If the Patriots can flip Garoppolo for a usable piece to give them a better chance of winning with Brady, they should. A hitch in that plan is that they’ll likely receive a draft pick rather than a veteran, but they should be able to demand a pick high enough that they can prioritize a player who can contribute immediately. If Garoppolo turns out to be a Pro Bowl QB, they can live with that, knowing they did their best to maximize their glory days.
The Patriots also have third-string quarterback Jacoby Brissett. While he didn’t do much in the two games he started in 2016, New England would not have used a third-round draft pick on him this past year if they didn’t like him. So if the Patriots trade Garoppolo, they’ll still have a young post-Brady potential starter on the roster.
Besides, you could argue that Garoppolo is too handsome. It could distract his teammates and cause a rift with Brady, who has spent most of his career being the most handsome person around and might be insecure about the effect aging could have on his handsomeness.
Why Someone Should Trade for Him
When Garoppolo has played, he’s been great. In 2016, he posted a 68.3 completion percentage, 9.2 adjusted yards per attempt, and four touchdowns with no interceptions. Yes, it’s a small sample size, but those are impressive numbers.
His career preseason numbers are roughly the same, too: A 67.1 completion percentage, eight touchdowns, and three interceptions. Yes, preseason performances should be taken with several sprinkles of salt, but there’s nothing that raises any red flags.
Compare Garoppolo to the alternative many teams face: trying to find a franchise quarterback in the first round of the NFL draft. Both are risks, but Garoppolo has already proved he can stay on an NFL roster for a few years and has impressed in both regular-season games and in preseason action. That puts him way ahead of players who have never read an NFL playbook. He might not be worth the no. 1 pick, but he’s less of a risk than anyone in this year’s draft.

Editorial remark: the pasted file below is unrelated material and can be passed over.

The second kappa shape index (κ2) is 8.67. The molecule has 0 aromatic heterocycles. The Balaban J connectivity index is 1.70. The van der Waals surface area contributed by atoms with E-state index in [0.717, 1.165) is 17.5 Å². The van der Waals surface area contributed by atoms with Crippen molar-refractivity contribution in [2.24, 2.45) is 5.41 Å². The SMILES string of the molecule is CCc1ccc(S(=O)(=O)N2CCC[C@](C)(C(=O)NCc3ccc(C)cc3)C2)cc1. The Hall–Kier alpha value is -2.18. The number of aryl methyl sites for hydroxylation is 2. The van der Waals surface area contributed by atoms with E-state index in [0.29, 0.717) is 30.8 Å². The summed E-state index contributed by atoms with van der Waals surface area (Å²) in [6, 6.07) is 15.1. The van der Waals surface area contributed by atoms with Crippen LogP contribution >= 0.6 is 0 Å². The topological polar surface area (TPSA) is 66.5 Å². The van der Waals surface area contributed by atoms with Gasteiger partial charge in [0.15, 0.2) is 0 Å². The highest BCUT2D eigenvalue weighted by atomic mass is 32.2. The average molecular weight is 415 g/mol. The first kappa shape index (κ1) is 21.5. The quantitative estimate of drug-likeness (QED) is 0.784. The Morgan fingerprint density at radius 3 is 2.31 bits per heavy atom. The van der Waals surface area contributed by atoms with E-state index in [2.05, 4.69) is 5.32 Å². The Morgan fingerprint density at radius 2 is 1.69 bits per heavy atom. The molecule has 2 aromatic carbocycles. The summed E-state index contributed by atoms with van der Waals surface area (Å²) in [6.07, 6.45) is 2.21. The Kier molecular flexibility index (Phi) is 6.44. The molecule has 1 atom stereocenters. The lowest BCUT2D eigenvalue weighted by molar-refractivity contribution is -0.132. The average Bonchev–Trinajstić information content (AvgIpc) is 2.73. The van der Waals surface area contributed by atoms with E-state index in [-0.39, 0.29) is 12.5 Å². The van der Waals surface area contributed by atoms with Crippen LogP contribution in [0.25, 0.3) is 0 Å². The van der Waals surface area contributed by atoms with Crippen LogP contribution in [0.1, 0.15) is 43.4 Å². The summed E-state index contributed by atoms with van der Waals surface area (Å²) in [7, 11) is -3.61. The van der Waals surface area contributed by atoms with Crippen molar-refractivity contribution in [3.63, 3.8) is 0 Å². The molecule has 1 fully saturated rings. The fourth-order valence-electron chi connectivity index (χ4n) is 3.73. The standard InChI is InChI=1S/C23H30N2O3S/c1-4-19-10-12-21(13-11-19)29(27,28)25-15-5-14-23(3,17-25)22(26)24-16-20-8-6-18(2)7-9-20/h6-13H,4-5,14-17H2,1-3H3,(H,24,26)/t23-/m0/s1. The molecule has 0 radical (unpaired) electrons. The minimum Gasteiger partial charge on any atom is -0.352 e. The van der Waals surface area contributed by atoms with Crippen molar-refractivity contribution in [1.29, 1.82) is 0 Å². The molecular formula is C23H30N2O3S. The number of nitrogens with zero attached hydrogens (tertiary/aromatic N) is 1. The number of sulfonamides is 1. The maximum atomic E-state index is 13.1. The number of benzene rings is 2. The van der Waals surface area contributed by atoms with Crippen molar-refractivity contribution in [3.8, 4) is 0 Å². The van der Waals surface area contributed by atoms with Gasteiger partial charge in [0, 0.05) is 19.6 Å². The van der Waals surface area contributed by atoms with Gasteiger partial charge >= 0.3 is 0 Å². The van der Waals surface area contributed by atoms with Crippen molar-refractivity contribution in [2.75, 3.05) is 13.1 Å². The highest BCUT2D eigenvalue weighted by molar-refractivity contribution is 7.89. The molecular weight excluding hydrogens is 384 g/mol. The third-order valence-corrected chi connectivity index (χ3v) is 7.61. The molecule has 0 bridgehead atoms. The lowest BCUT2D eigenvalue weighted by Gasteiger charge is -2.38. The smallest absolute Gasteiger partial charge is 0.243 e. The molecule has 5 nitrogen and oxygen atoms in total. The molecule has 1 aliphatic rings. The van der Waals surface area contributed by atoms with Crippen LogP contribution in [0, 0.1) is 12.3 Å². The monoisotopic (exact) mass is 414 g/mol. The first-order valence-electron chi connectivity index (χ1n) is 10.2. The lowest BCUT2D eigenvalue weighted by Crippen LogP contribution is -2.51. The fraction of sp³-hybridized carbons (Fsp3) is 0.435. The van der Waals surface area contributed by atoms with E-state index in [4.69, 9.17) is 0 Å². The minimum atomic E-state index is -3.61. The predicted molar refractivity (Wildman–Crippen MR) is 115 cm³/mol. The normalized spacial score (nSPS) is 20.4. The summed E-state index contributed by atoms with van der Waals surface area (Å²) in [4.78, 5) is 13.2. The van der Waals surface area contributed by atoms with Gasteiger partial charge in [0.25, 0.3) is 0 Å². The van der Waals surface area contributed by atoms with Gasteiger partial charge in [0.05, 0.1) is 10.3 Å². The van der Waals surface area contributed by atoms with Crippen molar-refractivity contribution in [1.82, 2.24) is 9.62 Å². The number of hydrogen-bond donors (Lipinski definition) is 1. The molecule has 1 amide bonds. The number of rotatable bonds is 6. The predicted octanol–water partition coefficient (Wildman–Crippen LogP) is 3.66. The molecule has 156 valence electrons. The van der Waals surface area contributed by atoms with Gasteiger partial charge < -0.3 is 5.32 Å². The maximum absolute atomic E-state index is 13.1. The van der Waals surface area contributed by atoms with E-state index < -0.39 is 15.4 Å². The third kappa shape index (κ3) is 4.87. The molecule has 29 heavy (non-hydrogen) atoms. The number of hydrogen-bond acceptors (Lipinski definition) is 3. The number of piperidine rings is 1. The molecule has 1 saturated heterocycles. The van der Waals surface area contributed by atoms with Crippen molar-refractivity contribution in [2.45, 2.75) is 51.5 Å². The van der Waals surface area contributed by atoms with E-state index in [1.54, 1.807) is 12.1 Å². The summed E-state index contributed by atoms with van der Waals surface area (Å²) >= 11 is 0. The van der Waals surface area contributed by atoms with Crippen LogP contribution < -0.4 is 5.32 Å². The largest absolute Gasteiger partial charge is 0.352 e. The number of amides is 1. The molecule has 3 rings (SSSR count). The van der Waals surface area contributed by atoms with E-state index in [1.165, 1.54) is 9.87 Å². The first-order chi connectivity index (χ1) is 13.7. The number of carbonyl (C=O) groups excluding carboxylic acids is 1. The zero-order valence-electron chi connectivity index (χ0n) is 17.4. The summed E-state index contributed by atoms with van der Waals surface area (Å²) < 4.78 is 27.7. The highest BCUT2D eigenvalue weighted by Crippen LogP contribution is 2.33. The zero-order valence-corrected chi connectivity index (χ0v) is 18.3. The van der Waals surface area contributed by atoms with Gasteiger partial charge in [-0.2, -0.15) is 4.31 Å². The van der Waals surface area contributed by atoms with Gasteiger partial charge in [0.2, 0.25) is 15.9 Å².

Besides, the idea that Garoppolo is too handsome is ridiculous. If that was true, the Patriots would not have been able to win two Super Bowls with him on the team. If anything, Garoppolo’s handsomeness is more likely to distract opponents than his teammates, who have had the opportunity to adjust to his handsomeness over the course of the season.
Why Everyone Should Stay the Hell Away
Ninety-four passes! Ninety-four career passes! Only 80 of them not in garbage time! Even if they were 94 good passes, that’s not enough to consider making a franchise-changing decision.
Let’s say the top quarterback in this year’s draft is Deshaun Watson, and he has a great game Week 1 and a good game Week 2. How convinced are you that he’s a franchise quarterback? Not a ton, right? He still has a whole career ahead of him in which to succeed or fail. That’s essentially what we know about Garoppolo; he’s made two good starts with a Super Bowl–winning roster. Both options are risks, but a first-round draft pick is a risk that’s five years younger and won’t be a free agent for four years.
If you watch tape of Garoppolo’s two games, you won’t see him doing anything that’ll convince you of his pending superstardom. He made one pass that really stood out as a top-tier throw, a scrambling 33-yard bomb to Danny Amendola. All but four of his 43 completions were characterized as “short” by Pro Football Reference; his longest pass came when the Cardinals simply opted not to cover Chris Hogan. Most of his passes are quick hits, and he’s good on those. He’s decisive, accurate, and capable of leading the Patriots to a reasonable amount of success.
Except, we saw Matt Cassel lead the Patriots to a reasonable amount of success in 2008, which led to a big contract with the Chiefs. He replicated that performance only once, in his 2010 Pro Bowl campaign. Aside from that season, he’s been below average.
Merely being around Brady and Belichick does not guarantee greatness. If it did, we’d be hearing about the illustrious post-Patriots careers of Kevin O’Connell and Ryan Mallett, who were picked in the top three rounds of the draft and did little in New England or elsewhere. Other than Cassel, the most successful Brady backup to leave the Patriots is Brian Hoyer. Admittedly, he’s different from Garoppolo — he was an undrafted free agent, not a second-rounder, and he never got a chance to play as much as Garoppolo has — but Hoyer and Cassel are not exactly inspirational examples.
We shouldn’t project the failures of other ex-Pats onto Garoppolo, and he definitely has demonstrated a lot of qualities that successful quarterbacks have. But there are too many mysteries with Garoppolo to justify the price the Patriots will demand. He’s given us a glimpse, and a glimpse is not enough to confirm he’ll be worth it.
There is only one thing we know for sure about Garoppolo: He is very handsome. You only need a glimpse to figure that out.